AwareNow: Issue 19: The Source Edition

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Page 89

Allié: If I were to assume your favorite color, I would guess it is red. However, guesses and assumptions aside, what is your favorite shade? What is it about the hue that resonates with you?

Kam: Since I’ve been a kid, I’ve always liked black and white, just because it’s so graphic. They’re polar opposite. It’s strange because when I was younger, I dressed to blend in. So, I would dress in very neutral clothes. I didn’t like sticking out. I still don’t. It just happens to be that I do because I’ve decided to be an advocate. I thought the message was important to share, but I prefer not to stick out. So, it’s weird for me to have red hair, and it just happened one day. I was like everyone else who thinks “I can’t carry out color like that. I’m not cool enough to do that.” Then you realize… you are whatever you do. No one ever comes and says, “Oh, you’ve got red hair. That’s crazy. That doesn’t match you.” It ends up being a conversation point where people feel comfortable enough to come up to me because they want to compliment me on my hair. They’ll say things like, “Oh, I could never dye my hair like that.” I say, “Yes, you can, because I thought the same thing.” We can do whatever we want to do.

Red, cherry-bomb or reddish-pink is definitely a constant color that comes up in my art now. So, I’ve kind of embraced it. I never used to be into red or pink, because I thought it was too ‘girly’ and I was more of a tomboy. I really like the sharp contrast when juxtaposed against black and white.

Allié: As a talented artist, writer and speaker, Kam, you’ve inspired so many with your work. To those who feel lost within their disability seeking to find hope for their future, what one piece of advice would you share?

“Overall, you are a person that is worth having access to life, being included in life.”

Kam: I would say reevaluate what rules you are trying to abide by. I learned about ableism over the last couple years. You don’t realize. And that’s not blaming society. It’s saying that society has been a victim of it and disabled people have been a victim of it. We’ve internalized the idea that there’s something wrong with disabled people. Yes, I can’t walk. Yes, I have trouble transferring to the bathroom. Yes, I need help with things, but there’s so many other things I can do. This is completely normal, whether you know about ableism or not. When you have an injury or become disabled, of course you are going to go through the natural process of accepting this new life, but what also hinders us is we’re also thinking it’s the end of the world, because we’ve been told it is the end of the world when we’re disabled. That’s where it’s really important to have conversations with yourself and ask, “Who am I judging myself against?” What rules do you create in this world? That liberated me in so many ways. I don’t pretend to perfectly deal with or accept my disability. It’s constantly changing. I have difficulties and difficult days. Overall, you are a person that is worth having access to life, being included in life. Yes, may not always be asked. You just have to push yourself. Once more people see you, you realize the importance of why things need to change. ∎ Learn more about Kam & see her artwork:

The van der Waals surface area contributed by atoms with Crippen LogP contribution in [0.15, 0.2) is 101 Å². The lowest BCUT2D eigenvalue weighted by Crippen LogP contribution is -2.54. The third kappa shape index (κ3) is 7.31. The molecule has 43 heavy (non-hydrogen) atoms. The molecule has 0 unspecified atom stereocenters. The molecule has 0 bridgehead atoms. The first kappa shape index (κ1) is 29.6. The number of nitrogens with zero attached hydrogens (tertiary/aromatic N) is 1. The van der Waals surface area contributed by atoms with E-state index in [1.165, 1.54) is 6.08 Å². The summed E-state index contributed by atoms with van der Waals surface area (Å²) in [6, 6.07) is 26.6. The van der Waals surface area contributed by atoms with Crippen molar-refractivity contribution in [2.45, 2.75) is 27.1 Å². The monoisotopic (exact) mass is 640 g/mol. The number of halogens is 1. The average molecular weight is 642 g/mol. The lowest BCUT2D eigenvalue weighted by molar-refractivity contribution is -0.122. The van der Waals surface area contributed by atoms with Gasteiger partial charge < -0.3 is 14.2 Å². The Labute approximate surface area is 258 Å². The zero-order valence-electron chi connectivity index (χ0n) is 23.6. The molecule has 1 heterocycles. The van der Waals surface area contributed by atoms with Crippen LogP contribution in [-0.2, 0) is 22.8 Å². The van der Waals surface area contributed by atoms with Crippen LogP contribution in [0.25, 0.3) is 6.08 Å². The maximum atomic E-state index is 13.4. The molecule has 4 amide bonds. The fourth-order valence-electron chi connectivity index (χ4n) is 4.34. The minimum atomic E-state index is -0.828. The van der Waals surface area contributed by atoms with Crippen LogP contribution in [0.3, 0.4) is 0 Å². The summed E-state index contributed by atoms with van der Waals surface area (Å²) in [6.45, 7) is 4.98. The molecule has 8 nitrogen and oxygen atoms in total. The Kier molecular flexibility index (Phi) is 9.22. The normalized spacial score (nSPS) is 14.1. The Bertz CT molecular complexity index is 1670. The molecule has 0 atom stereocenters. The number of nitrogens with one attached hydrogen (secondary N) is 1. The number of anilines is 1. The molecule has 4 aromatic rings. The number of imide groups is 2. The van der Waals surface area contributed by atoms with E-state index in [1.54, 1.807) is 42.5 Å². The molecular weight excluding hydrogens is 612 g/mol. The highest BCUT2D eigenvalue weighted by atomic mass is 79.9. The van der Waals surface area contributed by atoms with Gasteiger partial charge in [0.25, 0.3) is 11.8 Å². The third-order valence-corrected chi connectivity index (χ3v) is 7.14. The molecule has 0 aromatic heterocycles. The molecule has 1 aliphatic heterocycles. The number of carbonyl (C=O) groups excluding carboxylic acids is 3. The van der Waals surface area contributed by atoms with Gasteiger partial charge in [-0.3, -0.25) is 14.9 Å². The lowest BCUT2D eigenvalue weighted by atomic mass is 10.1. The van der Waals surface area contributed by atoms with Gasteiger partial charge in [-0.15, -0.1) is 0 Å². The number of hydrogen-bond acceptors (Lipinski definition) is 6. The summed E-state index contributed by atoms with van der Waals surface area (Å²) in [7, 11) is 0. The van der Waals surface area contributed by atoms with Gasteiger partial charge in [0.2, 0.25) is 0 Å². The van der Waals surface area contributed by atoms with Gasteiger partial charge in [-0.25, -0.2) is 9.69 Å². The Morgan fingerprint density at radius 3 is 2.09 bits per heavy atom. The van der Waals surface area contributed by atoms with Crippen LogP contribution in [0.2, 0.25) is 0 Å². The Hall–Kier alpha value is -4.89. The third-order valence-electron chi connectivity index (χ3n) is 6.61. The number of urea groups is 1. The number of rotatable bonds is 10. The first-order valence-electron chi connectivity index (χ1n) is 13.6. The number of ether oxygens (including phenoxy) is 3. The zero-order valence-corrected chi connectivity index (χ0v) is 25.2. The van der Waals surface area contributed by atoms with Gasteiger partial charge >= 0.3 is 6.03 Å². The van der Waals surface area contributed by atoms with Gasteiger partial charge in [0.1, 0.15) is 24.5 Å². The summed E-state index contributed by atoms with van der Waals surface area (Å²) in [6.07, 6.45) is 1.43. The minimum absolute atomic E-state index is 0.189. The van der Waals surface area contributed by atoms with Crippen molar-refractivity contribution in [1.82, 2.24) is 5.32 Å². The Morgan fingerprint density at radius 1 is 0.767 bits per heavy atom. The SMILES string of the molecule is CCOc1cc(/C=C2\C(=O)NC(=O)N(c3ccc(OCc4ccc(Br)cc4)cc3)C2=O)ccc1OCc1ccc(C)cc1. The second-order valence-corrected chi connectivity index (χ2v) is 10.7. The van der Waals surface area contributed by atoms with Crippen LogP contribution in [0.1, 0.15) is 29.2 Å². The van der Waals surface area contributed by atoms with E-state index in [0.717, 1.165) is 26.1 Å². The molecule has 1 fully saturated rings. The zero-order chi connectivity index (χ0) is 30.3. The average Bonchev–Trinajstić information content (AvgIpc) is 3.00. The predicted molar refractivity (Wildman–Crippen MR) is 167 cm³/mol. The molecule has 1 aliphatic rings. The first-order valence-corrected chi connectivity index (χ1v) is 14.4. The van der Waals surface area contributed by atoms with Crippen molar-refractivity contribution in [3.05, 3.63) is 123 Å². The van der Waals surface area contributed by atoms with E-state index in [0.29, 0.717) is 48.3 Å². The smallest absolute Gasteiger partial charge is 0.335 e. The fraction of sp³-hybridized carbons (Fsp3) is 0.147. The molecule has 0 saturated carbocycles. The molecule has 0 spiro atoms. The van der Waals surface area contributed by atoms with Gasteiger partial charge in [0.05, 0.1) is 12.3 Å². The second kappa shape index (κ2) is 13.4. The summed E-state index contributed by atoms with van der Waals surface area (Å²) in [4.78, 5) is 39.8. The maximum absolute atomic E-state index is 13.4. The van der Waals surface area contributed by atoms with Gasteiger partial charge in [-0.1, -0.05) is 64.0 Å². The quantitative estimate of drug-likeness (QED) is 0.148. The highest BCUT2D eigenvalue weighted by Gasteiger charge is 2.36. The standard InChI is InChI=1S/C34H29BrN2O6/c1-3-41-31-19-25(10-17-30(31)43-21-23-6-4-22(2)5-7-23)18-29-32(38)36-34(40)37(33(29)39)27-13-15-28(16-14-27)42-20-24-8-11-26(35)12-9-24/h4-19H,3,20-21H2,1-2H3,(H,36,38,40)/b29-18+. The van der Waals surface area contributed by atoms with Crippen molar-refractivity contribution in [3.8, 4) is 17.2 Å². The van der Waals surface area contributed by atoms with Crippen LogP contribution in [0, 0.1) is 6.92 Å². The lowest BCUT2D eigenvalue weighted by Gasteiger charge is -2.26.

www.kamredlawsk.com

89 AWARENOW / THE SOURCE EDITION

www.IamAwareNow.com